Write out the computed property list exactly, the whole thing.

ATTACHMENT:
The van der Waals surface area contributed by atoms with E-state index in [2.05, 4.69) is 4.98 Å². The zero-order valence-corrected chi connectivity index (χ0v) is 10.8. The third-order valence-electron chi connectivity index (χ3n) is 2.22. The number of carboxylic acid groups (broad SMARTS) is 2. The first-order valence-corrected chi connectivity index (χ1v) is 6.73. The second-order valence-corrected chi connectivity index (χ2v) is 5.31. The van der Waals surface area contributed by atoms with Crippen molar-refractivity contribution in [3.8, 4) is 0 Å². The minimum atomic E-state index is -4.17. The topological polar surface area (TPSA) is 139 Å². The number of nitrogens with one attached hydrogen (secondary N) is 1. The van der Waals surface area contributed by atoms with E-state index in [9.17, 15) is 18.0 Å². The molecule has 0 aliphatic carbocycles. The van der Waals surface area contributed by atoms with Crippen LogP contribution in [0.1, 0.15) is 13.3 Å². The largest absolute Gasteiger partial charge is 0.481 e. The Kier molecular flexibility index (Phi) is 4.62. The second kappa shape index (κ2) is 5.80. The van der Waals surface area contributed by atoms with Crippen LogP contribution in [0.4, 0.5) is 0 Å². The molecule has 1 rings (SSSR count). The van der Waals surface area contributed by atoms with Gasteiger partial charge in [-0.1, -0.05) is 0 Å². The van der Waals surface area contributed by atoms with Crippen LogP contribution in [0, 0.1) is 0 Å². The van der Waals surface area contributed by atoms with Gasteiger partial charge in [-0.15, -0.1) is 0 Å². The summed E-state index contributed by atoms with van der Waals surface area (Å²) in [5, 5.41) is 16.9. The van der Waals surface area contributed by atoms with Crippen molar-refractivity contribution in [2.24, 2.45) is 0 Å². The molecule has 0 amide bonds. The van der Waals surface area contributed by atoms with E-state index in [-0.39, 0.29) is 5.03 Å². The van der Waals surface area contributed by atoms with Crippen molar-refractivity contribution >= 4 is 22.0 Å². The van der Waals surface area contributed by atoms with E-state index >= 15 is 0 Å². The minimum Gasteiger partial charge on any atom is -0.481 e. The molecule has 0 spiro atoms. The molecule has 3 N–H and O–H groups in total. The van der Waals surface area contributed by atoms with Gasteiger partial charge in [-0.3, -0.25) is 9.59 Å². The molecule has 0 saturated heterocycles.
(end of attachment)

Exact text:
The van der Waals surface area contributed by atoms with E-state index in [2.05, 4.69) is 4.98 Å². The zero-order valence-corrected chi connectivity index (χ0v) is 10.8. The third-order valence-electron chi connectivity index (χ3n) is 2.22. The number of carboxylic acid groups (broad SMARTS) is 2. The first-order valence-corrected chi connectivity index (χ1v) is 6.73. The second-order valence-corrected chi connectivity index (χ2v) is 5.31. The van der Waals surface area contributed by atoms with Crippen molar-refractivity contribution in [3.8, 4) is 0 Å². The minimum atomic E-state index is -4.17. The topological polar surface area (TPSA) is 139 Å². The number of nitrogens with one attached hydrogen (secondary N) is 1. The van der Waals surface area contributed by atoms with E-state index in [9.17, 15) is 18.0 Å². The molecule has 0 aliphatic carbocycles. The van der Waals surface area contributed by atoms with Crippen LogP contribution in [0.1, 0.15) is 13.3 Å². The largest absolute Gasteiger partial charge is 0.481 e. The Kier molecular flexibility index (Phi) is 4.62. The second kappa shape index (κ2) is 5.80. The van der Waals surface area contributed by atoms with Crippen LogP contribution in [0.4, 0.5) is 0 Å². The molecule has 1 rings (SSSR count). The van der Waals surface area contributed by atoms with Gasteiger partial charge in [-0.1, -0.05) is 0 Å². The van der Waals surface area contributed by atoms with Crippen LogP contribution in [0, 0.1) is 0 Å². The van der Waals surface area contributed by atoms with Gasteiger partial charge in [-0.15, -0.1) is 0 Å². The summed E-state index contributed by atoms with van der Waals surface area (Å²) in [5, 5.41) is 16.9. The van der Waals surface area contributed by atoms with Crippen molar-refractivity contribution in [2.24, 2.45) is 0 Å². The molecule has 0 amide bonds. The van der Waals surface area contributed by atoms with E-state index in [-0.39, 0.29) is 5.03 Å². The van der Waals surface area contributed by atoms with Crippen molar-refractivity contribution >= 4 is 22.0 Å². The van der Waals surface area contributed by atoms with E-state index >= 15 is 0 Å². The minimum Gasteiger partial charge on any atom is -0.481 e. The molecule has 0 spiro atoms. The molecule has 3 N–H and O–H groups in total. The van der Waals surface area contributed by atoms with Gasteiger partial charge in [-0.3, -0.25) is 9.59 Å². The molecule has 0 saturated heterocycles.